Gold and silver deposits are found deep in the ground or high on the mountains. The coveted metals must be mined from the rock that contains them. The most popular gold mining technique in Guatemala is open-pit mining, which companies favour due to its low cost – this is the case for three of the four mining projects dealt with in this toolkit. The process requires explosions, grinding, leaching, the induction of chemical reactions, retention and decantation in basins, and more. It requires the use – or the release – of various products,16 some of which are highly toxic, such as cyanide, arsenic, mercury and lead. Mining also requires a huge quantity of water.17 Under Guatemala’s mining laws, companies are not required to pay any taxes on the use of the water sources they deplete or contaminate. Water contamination causes serious problems and the consequences for people’s public health and the environment, which outlast the life of the operations.
Mining companies see a potential for profits in the deposits, while ignoring the human and environmental impacts and the economic costs of the long-term damage caused. A recent OXFAM report and various scientific studies show that if the human and environmental costs were included in the companies’ costs/profits calculation, mining megaprojects such as the Marlin and Escobal mines would be seem unquestionably ridiculous and abhorrent.18
Due to the economic interests at play, the documentation and the denunciation of the catastrophic impacts of the mining industry are far from being fully understood. The people who attempt to raise awareness are often the subjects of assaults and very serious threats. In 2012, more than half of the attacks against human rights defenders in Guatemala targeted individuals or organizations that fight for environmental protection in contexts of mining or hydroelectric megaprojects.
Some major impacts of the mining industry in Guatemala19
|THE ENVIRONMENT||HUMAN HEALTH||COMMUNITY AND SOCIAL ECONOMY|
Action Ressources Naturelles, Mines d’or : exploration, développement, production et valorisation, Paris, 2011, en ligne : http://www.spgp.fr/export/sites/default/fr/_data/DOCS/fund_the_tectonic_fund/SPGP_TheTectonicFund_MinesdOr_ExplorationDeveloppementProductionValorisation.pdf ↩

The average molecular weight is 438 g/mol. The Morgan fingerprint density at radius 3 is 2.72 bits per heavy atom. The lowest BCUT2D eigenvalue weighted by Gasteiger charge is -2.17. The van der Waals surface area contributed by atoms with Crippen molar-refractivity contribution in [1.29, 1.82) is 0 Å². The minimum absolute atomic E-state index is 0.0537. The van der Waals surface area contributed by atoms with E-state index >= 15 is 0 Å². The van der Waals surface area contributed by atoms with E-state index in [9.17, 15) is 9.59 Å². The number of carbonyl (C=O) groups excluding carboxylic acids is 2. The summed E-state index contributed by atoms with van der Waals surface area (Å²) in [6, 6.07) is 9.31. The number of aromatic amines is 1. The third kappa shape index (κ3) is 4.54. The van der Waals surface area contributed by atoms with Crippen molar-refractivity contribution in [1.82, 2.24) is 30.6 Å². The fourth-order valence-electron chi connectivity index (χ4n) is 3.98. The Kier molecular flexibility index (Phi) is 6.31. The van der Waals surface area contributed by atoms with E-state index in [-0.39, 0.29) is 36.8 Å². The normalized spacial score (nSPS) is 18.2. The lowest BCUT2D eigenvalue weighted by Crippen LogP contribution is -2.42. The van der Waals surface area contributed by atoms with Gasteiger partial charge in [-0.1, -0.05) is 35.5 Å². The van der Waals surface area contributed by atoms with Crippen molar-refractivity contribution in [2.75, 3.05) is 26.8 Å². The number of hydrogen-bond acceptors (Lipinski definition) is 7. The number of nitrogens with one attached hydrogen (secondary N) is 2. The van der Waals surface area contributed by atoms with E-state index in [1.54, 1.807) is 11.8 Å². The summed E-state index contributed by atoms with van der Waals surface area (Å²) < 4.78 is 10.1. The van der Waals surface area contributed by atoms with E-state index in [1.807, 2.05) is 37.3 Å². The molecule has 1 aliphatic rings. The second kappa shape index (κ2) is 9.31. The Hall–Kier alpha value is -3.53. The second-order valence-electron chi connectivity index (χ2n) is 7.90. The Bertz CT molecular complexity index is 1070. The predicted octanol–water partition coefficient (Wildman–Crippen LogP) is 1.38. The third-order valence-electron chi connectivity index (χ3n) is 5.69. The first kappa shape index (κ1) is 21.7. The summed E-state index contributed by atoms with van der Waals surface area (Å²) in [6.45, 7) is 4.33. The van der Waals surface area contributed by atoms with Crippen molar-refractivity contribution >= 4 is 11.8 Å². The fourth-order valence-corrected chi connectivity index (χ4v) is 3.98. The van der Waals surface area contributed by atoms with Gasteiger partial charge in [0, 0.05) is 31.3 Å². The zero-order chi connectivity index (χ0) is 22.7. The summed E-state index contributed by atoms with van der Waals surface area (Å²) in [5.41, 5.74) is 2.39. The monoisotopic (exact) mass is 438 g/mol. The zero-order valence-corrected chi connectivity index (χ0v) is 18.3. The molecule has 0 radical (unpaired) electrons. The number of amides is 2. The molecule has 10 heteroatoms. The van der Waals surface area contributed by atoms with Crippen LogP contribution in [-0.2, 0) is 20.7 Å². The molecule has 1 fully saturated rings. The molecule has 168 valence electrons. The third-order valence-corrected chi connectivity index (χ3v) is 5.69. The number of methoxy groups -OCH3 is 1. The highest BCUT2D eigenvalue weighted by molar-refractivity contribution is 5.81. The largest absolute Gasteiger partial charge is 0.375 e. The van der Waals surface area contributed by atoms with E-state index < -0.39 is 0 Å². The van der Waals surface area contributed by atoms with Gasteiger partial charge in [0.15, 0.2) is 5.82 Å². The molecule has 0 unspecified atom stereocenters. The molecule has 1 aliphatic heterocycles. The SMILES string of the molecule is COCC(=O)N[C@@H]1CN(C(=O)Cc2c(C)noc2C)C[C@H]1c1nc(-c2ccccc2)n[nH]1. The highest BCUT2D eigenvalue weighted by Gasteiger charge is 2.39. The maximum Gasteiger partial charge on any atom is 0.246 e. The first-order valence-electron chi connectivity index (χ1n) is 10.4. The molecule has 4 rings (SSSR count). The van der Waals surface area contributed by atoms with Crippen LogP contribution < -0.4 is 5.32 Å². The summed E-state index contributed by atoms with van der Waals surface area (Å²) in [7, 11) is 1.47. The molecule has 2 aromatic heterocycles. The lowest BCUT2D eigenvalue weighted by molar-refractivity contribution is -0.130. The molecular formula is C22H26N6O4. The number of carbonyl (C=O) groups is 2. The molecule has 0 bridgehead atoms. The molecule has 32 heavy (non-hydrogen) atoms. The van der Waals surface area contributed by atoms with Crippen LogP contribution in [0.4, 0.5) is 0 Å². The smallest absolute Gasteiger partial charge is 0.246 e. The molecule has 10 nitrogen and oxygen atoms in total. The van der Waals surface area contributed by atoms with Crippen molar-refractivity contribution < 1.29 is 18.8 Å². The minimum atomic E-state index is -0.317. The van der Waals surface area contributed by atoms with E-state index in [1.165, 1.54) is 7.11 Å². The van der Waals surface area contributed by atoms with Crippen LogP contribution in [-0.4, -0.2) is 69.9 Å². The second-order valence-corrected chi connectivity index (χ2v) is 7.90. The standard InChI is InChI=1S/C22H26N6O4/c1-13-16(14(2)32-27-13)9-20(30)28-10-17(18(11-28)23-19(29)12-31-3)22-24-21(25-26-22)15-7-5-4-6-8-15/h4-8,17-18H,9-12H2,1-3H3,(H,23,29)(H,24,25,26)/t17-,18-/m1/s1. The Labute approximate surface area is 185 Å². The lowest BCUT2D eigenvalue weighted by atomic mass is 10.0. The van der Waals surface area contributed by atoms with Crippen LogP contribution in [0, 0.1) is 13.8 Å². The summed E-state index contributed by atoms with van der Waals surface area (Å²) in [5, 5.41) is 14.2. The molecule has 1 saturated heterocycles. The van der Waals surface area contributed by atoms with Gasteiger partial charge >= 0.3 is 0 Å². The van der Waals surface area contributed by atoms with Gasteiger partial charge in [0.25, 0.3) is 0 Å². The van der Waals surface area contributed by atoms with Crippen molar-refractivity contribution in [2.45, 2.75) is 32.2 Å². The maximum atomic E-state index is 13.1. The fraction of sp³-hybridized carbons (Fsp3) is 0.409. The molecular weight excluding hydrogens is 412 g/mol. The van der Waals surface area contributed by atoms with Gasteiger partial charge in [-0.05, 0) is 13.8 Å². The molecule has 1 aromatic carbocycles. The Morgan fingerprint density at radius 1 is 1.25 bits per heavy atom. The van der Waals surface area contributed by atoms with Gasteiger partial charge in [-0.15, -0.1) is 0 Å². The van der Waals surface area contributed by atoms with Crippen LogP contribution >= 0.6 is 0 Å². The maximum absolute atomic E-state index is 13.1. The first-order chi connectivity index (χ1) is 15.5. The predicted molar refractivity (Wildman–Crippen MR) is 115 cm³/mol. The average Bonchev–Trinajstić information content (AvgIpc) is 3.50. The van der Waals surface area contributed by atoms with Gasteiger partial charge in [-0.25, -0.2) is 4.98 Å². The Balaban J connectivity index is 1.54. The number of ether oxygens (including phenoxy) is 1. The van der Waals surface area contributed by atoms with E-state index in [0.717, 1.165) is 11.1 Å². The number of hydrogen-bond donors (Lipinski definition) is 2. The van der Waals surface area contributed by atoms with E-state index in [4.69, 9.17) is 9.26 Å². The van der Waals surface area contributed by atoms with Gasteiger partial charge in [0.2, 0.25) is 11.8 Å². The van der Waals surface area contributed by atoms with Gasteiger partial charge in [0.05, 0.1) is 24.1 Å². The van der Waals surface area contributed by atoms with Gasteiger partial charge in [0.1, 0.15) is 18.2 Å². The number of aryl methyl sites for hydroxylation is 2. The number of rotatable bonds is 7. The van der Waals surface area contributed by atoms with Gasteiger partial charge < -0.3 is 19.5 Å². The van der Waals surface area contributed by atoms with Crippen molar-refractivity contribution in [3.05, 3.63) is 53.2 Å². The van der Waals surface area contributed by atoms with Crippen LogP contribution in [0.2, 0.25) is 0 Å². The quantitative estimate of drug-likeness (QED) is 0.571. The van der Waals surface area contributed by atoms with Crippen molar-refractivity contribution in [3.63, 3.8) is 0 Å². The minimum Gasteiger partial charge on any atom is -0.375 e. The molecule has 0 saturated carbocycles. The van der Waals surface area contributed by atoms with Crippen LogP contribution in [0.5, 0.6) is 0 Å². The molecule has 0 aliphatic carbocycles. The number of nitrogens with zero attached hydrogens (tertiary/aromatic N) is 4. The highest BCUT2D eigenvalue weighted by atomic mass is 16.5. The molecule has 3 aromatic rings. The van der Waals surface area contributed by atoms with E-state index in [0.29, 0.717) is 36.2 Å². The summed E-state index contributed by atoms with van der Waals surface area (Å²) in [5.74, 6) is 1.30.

FEPS Fondation de l’Eau potable sûre, rapport Exploitation minières et la pollution de l’eau, rapport en ligne : http://www.safewater.org/PDFS/knowthefacts/frenchfactsheets/exploitationminierepollutioneau.pdf ↩
OXFAM America, rapport Metals Mining and Sustainable Development in Central America, An Assessment of Benefits and Costs, Thomas M. Power, 2008 ↩
OXFAM America, rapport Metals Mining and Sustainable Development in Central America, an Assessment of Benefits and Costs, Thomas M. Power, 2008; Zarsky and Stanley, Searching for Gold in the Highlands of Guatemala: Economic benefits and environmental risks of the Marlin Mine, Global Development and Environment Institute, Tufts University, septembre 2011; Unité de protection des défenseurs et défenderesses des droits humains (UDEFEGUA), Quitemonos el Tabu, defendemos nuestros derechos. rapport annuel 2012; FEPS Fondation de l’Eau potable sûre, rapport Exploitation minières et la pollution de l’eau; Silvia Gonzalez, biologiste, rapport Impactos ambientales y en la salud humana de la minería a cielo abierto para la extracción de oro utilizando lixiviación con soluciones de cianuro en ligne, www.conflictosmineros.net; America’s Policy Group, Briefing Note Mining; E-Tech international, rapport Evaluation of Predicted and Actual Water Quality Conditions at the Marlin Mine; pour des compléments d’informations voir la liste des organisations vouées à la documentation des enjeux miniers. ↩